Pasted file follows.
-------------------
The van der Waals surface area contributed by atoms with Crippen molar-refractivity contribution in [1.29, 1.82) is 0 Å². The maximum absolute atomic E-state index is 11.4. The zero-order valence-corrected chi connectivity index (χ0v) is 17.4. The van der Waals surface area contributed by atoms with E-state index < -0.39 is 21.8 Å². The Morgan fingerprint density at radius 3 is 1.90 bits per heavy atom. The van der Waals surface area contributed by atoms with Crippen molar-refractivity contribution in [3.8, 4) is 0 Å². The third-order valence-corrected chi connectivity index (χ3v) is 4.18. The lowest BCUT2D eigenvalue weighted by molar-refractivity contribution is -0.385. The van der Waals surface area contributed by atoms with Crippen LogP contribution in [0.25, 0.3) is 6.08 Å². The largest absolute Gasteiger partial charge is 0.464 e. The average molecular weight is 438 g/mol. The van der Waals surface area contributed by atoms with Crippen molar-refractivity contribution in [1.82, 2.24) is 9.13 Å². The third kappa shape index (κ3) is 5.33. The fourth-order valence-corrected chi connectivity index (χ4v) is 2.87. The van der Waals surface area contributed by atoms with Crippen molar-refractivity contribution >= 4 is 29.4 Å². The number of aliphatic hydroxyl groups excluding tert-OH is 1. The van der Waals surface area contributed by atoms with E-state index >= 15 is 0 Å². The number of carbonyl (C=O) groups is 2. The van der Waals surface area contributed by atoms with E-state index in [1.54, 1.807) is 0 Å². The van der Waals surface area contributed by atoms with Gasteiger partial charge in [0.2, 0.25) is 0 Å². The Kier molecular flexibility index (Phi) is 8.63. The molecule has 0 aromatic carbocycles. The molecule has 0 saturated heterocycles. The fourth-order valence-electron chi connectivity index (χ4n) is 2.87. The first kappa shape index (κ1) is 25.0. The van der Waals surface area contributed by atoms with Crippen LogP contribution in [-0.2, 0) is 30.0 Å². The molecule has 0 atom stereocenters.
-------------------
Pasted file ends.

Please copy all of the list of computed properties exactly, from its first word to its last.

The van der Waals surface area contributed by atoms with Crippen molar-refractivity contribution in [1.29, 1.82) is 0 Å². The maximum absolute atomic E-state index is 11.4. The zero-order valence-corrected chi connectivity index (χ0v) is 17.4. The van der Waals surface area contributed by atoms with E-state index < -0.39 is 21.8 Å². The Morgan fingerprint density at radius 3 is 1.90 bits per heavy atom. The van der Waals surface area contributed by atoms with Crippen molar-refractivity contribution in [3.8, 4) is 0 Å². The third-order valence-corrected chi connectivity index (χ3v) is 4.18. The lowest BCUT2D eigenvalue weighted by molar-refractivity contribution is -0.385. The van der Waals surface area contributed by atoms with Crippen LogP contribution in [0.25, 0.3) is 6.08 Å². The largest absolute Gasteiger partial charge is 0.464 e. The average molecular weight is 438 g/mol. The van der Waals surface area contributed by atoms with Crippen molar-refractivity contribution in [1.82, 2.24) is 9.13 Å². The third kappa shape index (κ3) is 5.33. The fourth-order valence-corrected chi connectivity index (χ4v) is 2.87. The van der Waals surface area contributed by atoms with Crippen molar-refractivity contribution >= 4 is 29.4 Å². The number of aliphatic hydroxyl groups excluding tert-OH is 1. The van der Waals surface area contributed by atoms with E-state index >= 15 is 0 Å². The number of carbonyl (C=O) groups is 2. The van der Waals surface area contributed by atoms with E-state index in [1.54, 1.807) is 0 Å². The van der Waals surface area contributed by atoms with Gasteiger partial charge in [0.2, 0.25) is 0 Å². The Kier molecular flexibility index (Phi) is 8.63. The molecule has 0 aromatic carbocycles. The molecule has 0 saturated heterocycles. The fourth-order valence-electron chi connectivity index (χ4n) is 2.87. The first kappa shape index (κ1) is 25.0. The van der Waals surface area contributed by atoms with Crippen LogP contribution in [-0.2, 0) is 30.0 Å². The molecule has 0 atom stereocenters.